Fritz the Cat may have lost one of his lives in the comics, but in his new movie, he has eight more lives left to go! While his wife screams at him, Fritz lights up a joint and reminiscences about what could have been.
"American Pop" is the animated story of a very talented and troubled family starting with 19th century Russia and moving through several generations of musicians. The film covers American popular music from the pre-jazz age through rhythm and blues, 1950s rock 'n' roll, drug-laden psychedelia, and punk rock, finally ending with the onset of New Wave in the early 1980s.Written by
Ralph Bakshi, creator of "Fritz the Cat" and "Lord of the Rings", now takes modern animation a quantum leap forward with a motion picture of incredible beauty. American Pop, the story of one family, four generations, in love with the greatest music of all time. See more »
The two dancers in the "Sing Sing Sing With a Swing" montage are the rotoscoped Nicholas brothers in Stormy Weather (1943). See more »
When Tony meets the waitress in Kansas, he asks her a number of questions which are references to songs about the state. He asks her, "Is everything up to date here?" which references Rodgers and Hammerstein's song "Kansas City" from the musical "Oklahoma!" However, that song actually concerns the Kansas City in Missouri, as another song from that show indicates. See more »
Hey, Louie. I just seen the most beautiful thing I ever seen in the whole world.
Some pre-Prohibition booze, huh?
No. I seen the stripper gettin' dressed.
A stripper gettin' dressed ain't beautiful unless she's ugly to begin with.
See more »
In some versions of the film, dialog has been redone in at last two scenes, presumably to make points more clear. For example, in Little Pete's first scene, he is asked what his Dad would say about him hanging backstage with a rock band. In one version, Pete says "Nothing. He's dead." In the other version, he instead says "I never met my Dad. He's some kind of mystery" (which serves as a better setup for information learned later) Also, Tony returns to the band's apartment after his release from the hospital, only to find they have moved out. In both versions, under 'People Are Strange,' we hear him on the phone with a friend, but the phone conversations begin completely differently. In one we never learn what happened to the band, only that they seemed to have moved out and left Tony behind, while in the other we learn that the band has gone on to big things, with a gold album. Both versions' phone calls end the same way, though, with Tony desperately asking his friend for money or drugs. See more »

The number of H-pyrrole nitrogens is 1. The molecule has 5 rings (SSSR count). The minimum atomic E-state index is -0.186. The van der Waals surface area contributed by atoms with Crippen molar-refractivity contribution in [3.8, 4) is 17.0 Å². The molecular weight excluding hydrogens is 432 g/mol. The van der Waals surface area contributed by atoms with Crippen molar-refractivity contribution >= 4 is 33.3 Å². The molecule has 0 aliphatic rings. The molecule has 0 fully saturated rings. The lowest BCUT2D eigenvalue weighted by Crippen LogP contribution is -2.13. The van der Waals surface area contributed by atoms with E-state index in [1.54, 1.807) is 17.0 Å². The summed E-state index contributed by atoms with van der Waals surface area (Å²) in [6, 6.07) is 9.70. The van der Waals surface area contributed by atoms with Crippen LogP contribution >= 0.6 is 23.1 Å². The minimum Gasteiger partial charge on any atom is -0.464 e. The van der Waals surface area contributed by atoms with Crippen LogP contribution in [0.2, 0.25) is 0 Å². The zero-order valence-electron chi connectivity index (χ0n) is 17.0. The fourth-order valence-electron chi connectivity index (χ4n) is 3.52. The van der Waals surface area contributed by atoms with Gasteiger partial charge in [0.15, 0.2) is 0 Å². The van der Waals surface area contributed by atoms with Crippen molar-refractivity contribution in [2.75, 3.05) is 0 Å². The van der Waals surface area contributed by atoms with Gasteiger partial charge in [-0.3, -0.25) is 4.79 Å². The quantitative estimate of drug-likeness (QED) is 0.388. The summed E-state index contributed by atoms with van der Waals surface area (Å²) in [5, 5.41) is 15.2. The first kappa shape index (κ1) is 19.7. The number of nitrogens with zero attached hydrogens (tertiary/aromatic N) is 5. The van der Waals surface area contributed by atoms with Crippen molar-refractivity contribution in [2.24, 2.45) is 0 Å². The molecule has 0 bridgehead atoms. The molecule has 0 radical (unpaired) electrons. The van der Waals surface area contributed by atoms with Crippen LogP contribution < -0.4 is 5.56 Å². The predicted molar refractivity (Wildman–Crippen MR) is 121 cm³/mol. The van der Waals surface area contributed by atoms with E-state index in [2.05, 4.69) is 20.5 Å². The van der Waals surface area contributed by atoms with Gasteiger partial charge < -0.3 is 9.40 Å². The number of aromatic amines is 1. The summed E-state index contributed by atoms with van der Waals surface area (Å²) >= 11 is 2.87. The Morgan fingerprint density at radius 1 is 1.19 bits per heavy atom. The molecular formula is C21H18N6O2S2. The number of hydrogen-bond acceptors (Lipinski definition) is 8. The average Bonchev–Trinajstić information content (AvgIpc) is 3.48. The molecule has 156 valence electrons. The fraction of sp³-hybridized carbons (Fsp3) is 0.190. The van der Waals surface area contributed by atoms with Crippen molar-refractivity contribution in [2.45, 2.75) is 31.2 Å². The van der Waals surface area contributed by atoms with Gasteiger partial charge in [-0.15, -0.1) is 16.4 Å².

This film was one that I was reluctant to see at first when it came out on video in the mid 90's. I eventually saw it and it interested me in many ways. The concept of a newly American family transcending through the century by ways of musical pop culture is an innovative idea. The main fault in the film resides on the fact that the filmmaker had somewhat misguided judgements on what exactly pop music and history was in the era that he was depicting. Apart from that I found the dialogue not condescending and the actor's voiceovers quite convincing. The verbal exchange between the character of Tony and the blonde was one of the most authentically written love scenes I have ever encountered in a movie. It was interesting to see the tortured characters succumb to weaknesses and eventually prevail at the end, however unrealistic it may have been represented. Some viewers of this film complain of the chopping rotoscoping used in it, but I found it refreshing seeing through the film to it's eventual endeavor by use of the actor's faces along with their voices. The grittiness of the film was more enjoyable to me. It showcased a lot of underrated talents of actors whose careers never took off such as Jeffrey Lippa and Lisa Jane Persky, among many others. It is often sad how talented represented actors get pushed aside the a world of notoriety. The most identifiable to me was Ron Thompson in the voice of Tony and Pete. I wish that I had seen him in so many other films. His verbal performance was enough to convince me that he was accomplished otherwise as an actor. I think that this film could have been a bit better if it were less presumptuous of the musical mainstream that carried the story through, but eventually it was entertaining. Though this film was not well known and a bit misguided I recommend viewing it at least once.
17 of 20 people found this review helpful.
Was this review helpful to you?
| Report this